In 2015, Afef Abrougui, a 25 year old Tunisian digital journalist received our MSR Scholarship in order to pursue a Master of Arts in Media Studies at the University of Amsterdam. After finishing her MA, Afef welcomed the opportunities she discovered in the Netherlands. Today she reflects on her time as a student and MSR scholar. Here is what she had to say about her study experience as well as her personal and professional development after her studies:
“The program I pursued helped develop my knowledge in the field that I’m currently working on: the intersection of technology and human rights. The time I spent working on my thesis allowed me to expand my knowledge and expertise regarding content moderation by commercial social media platforms and how their platforms affect users’ freedom of expression. I also got to learn about issues I hadn’t had the chance to think about before such as the materiality of new media and how these tools have an impact on the environment or the roles played by algorithms play in prioritizing which content we get to see online. More generally, the opportunity I had to work with other students on common projects allowed to develop my skills in working with others.
Following my graduation, I applied for the Orientation Year for Highly Skilled Migrant and I spent it looking for a job and networking with other people and organizations working on human rights issues here. My volunteer experience at Global Voices, my current employer, was a key to my success. I joined Global Voices in 2011 as a contributor, which allowed me to learn about technology and human rights, improve my journalistic and writing skills and be part of a supportive and amazing community. What motivates me and inspires me to continue to achieve and reach my full potential is my strong belief in people’s human rights and the fact that I am part of such an inspiring and restless community. At these politically and socially challenging times, there is more than ever a need to bridge the gap between the Arab region and the West, Europe included. Education is a useful way to help achieve that.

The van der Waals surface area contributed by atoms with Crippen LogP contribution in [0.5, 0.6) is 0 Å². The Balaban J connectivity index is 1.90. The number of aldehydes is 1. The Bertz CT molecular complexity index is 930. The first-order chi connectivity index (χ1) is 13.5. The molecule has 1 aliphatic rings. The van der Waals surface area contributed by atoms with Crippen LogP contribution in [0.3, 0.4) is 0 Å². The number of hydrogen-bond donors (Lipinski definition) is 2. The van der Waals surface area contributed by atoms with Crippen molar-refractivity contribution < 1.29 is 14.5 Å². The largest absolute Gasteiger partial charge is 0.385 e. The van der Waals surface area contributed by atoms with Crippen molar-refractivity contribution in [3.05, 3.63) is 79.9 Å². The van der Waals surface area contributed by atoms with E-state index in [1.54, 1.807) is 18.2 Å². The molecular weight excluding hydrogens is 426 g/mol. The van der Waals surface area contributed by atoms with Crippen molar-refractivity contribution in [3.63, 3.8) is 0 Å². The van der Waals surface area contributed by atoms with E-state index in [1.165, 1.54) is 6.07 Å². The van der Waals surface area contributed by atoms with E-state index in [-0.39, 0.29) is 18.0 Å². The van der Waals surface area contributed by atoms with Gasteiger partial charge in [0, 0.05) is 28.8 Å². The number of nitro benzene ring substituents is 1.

All in all, my experience in the Netherlands has so far been rewarding and informative. I learnt a lot when I was studying for my Master’s in 2015-2016. In addition to expanding my knowledge regarding issues related directly to my field—the rights to freedom of expression and privacy—, I also learned about other issues related to new media. The most eye-opening issue was the impact of new media on the environment and labour rights. Broadly, I also developed my skills in academic writing and working with others, since the program offered several opportunities for group assignments. The second semester was my favourite part since I got to work on my MA thesis on a topic of my choosing and with a great supervisor. The research and writing process was laborious, but rewarding. I learned a lot in the process and my supervisor and I were both happy with the end-result. I used Turkey as a case study to write about the implications for freedom of expression of commercial social media platforms’ policies and practices of removing content and suspending user accounts to comply with local laws (with a particular focus on Facebook and Twitter). While focusing on my studies, I also tried to engage in other activities. I arrived to the Netherlands at the height of the so-called refugee crisis. So, I joined a group of volunteers from different backgrounds and nationalities welcoming refugees at the Amsterdam Central Station. I also took a documentary filmmaking course at the cultural center of the University of Amsterdam (CREA). I always wanted to work on my documentary filmmaking skills and this was a great opportunity for me to start somewhere. In a nutshell, this was my year as a student in Amsterdam. After that I applied for the Orientation Year for Highly Skilled Migrants to look for a job here. I am now employed full time and I continue to work on human rights. I have also made progress with my career (and my Dutch :-D) and I continue to develop my network here in the Netherlands, in the Arab region and elsewhere in the world. Today my main focus is on the corporate policies and practices of ICT companies, including tech giants like Google, Facebook and Twitter, and how they affect people’s rights. My aim is to contribute to the conversation from a non-western perspective and to draw companies’ attention to their human rights impacts in the Global South, including the Arab region.”
To read Afef’s Master thesis see here.